Jeffrey S. Brand

LSCRRC in Mississippi and San Francisco Bay Area CORE
Current Residence: Berkeley

The Civil Rights movement which I associate initially with the Freedom Rides was the most pivotal time in my life and provided the framework for my politics, philosophy, and, I believe, my entire career. My own participation in the 'movement' stems from Civil Rights demonstrations and marches in the San Francisco Bay Area (I was a student a Berkeley from 1962-1969 and still live there) in 1962 and 1963. Of course, but for these early marches, sit-ins and the like there would have been no Free Speech Movement at Berkeley (the precipitating issue was the University's refusal to allow us to collect money on campus to support the civil rights movement — both locally and nationally — off campus) which in turn sparked the student- movement nationwide and I believe the anti-war movement itself.

During my second year of law school, I went to Jackson in 1967 to work on voter registration and legal issues. I worked with Law Students Civil Rights Research Council (LSCRRC) and lived with an African American family (I am white) in a small town outside of Jackson. The LSCRRC sent law students to the south. We had an orientation at Tugaloo and then dispersed to work with some of the great civil rights lawyers. The NAACP Legal Defense Fund was right down the street from us on Farish. It was dangerous, exciting, and incredibly rewarding. The experience had an incalculable effect on my life.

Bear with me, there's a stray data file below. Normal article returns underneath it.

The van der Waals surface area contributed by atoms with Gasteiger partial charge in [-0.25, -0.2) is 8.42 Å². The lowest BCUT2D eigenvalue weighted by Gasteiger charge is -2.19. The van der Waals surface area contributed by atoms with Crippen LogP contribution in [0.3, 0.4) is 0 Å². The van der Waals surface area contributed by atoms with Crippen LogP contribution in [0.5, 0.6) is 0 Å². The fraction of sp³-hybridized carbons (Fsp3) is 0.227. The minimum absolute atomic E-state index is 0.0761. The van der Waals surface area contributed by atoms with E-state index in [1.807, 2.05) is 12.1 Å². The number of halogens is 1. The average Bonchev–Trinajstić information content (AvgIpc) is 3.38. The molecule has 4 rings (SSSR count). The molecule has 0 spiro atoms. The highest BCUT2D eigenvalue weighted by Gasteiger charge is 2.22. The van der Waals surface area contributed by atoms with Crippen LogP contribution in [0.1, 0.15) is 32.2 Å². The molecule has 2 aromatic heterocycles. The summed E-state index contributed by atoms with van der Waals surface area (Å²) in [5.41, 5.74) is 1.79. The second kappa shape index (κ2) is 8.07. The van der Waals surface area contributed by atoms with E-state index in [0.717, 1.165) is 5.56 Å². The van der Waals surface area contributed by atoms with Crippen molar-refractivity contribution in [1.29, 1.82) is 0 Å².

After my graduation from law school at Berkeley, I believe that my entire legal career has been shaped by the lessons I learned and passions that were flamed during my political work in Berkeley and Mississippi. Thus, it is no accident that I have worked with disenfrancished hispanics in the South Bronx, with those trapped in the criminal justice system during my time as a public defender, with the farmworker struggle in my work as an Administrative Law Judge with the Agricultural Labor Board in California, representing women and minorities in large class action sex and race discrimination actions, and now as Dean of the Univeristy of San Francisco School of Law where our mission is focused laser-like on Educating for Justice.

The civil rights movement molded a generation of activists. To be sure we have contradictions in our lives, but our commitment is something for which we should be proud. The world may be a mess, but we have made a difference. Something we should not forget.

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